What to do if my lease is supposed to have started yet I don’t have access to the home?

UPDATED: Sep 2, 2011

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What to do if my lease is supposed to have started yet I don’t have access to the home?

I recently signed a lease agreement with a guy who was moved to England for work. We have communicated mostly through e-mail and every now and then a phone call from him. I have paid the security deposit, as well as first months rent. As soon as I paid the first months rent I received an e-mail asking for a second months rent as well because they were behind on money. When I stated that I could not afford to send another months rent they stopped responding to me. My lease was supposed to start the first of this month but I have yet to have any information from them or the keys. What can I do?

Asked on September 2, 2011 under Real Estate Law, Oklahoma


SJZ, Member, New York Bar / FreeAdvice Contributing Attorney

Answered 11 years ago | Contributor

You can sue. From what you write, it appears that you complied with your obligations under the lease (which is a contract, after all), but the landlord did not. When a party does not honor its obliations under a lease or contract, the other party can bring a legal action seeking someo or all of--

Return of anything paid (the security deposit and first month's rent)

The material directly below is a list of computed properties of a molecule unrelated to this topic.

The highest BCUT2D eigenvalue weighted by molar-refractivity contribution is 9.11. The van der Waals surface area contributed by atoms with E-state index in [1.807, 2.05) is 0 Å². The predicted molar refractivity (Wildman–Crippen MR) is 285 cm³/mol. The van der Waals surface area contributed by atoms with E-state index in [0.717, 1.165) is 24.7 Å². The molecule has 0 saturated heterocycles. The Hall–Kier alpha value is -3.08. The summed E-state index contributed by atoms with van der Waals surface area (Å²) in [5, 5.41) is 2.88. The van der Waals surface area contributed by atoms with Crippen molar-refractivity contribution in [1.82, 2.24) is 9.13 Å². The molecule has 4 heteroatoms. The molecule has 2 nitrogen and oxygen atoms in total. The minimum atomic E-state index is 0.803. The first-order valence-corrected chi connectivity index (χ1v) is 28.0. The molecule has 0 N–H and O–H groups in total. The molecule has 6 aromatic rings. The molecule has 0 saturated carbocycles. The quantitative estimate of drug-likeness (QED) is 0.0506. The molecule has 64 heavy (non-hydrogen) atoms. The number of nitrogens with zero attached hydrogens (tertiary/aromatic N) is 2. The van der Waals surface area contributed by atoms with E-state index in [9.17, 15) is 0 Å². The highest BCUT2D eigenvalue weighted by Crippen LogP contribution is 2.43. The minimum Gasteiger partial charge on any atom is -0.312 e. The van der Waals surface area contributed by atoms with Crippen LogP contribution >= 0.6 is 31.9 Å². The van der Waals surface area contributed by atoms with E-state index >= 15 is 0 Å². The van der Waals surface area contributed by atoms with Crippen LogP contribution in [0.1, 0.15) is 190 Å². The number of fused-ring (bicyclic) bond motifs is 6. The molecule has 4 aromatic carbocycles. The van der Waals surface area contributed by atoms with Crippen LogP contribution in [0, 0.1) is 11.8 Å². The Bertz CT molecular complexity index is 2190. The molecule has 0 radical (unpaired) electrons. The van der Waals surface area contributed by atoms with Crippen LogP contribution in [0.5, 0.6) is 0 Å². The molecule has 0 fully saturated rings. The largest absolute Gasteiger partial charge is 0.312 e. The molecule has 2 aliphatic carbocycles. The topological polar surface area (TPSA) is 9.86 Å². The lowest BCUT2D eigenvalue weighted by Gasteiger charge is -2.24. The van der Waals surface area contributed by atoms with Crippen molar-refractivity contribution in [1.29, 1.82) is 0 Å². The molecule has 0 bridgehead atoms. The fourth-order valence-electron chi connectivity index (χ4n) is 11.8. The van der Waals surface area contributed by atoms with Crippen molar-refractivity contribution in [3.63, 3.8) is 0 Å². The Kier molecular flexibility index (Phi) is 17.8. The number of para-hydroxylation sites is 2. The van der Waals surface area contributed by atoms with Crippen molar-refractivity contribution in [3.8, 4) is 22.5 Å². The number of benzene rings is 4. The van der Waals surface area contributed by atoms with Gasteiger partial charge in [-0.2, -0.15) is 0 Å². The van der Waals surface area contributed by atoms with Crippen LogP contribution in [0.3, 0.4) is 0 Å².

"Specific performance"--or that the other party give you what you are entitled to (e.g. to force them  to rent to you)

Other monetary damages (e.g. if you have to rent elsewhere and its more expensive, the difference in rent; the cost to store belongings because you have no place to move them; etc.)

IMPORTANT NOTICE: The Answer(s) provided above are for general information only. The attorney providing the answer was not serving as the attorney for the person submitting the question or in any attorney-client relationship with such person. Laws may vary from state to state, and sometimes change. Tiny variations in the facts, or a fact not set forth in a question, often can change a legal outcome or an attorney's conclusion. Although AttorneyPages.com has verified the attorney was admitted to practice law in at least one jurisdiction, he or she may not be authorized to practice law in the jurisdiction referred to in the question, nor is he or she necessarily experienced in the area of the law involved. Unlike the information in the Answer(s) above, upon which you should NOT rely, for personal advice you can rely upon we suggest you retain an attorney to represent you.

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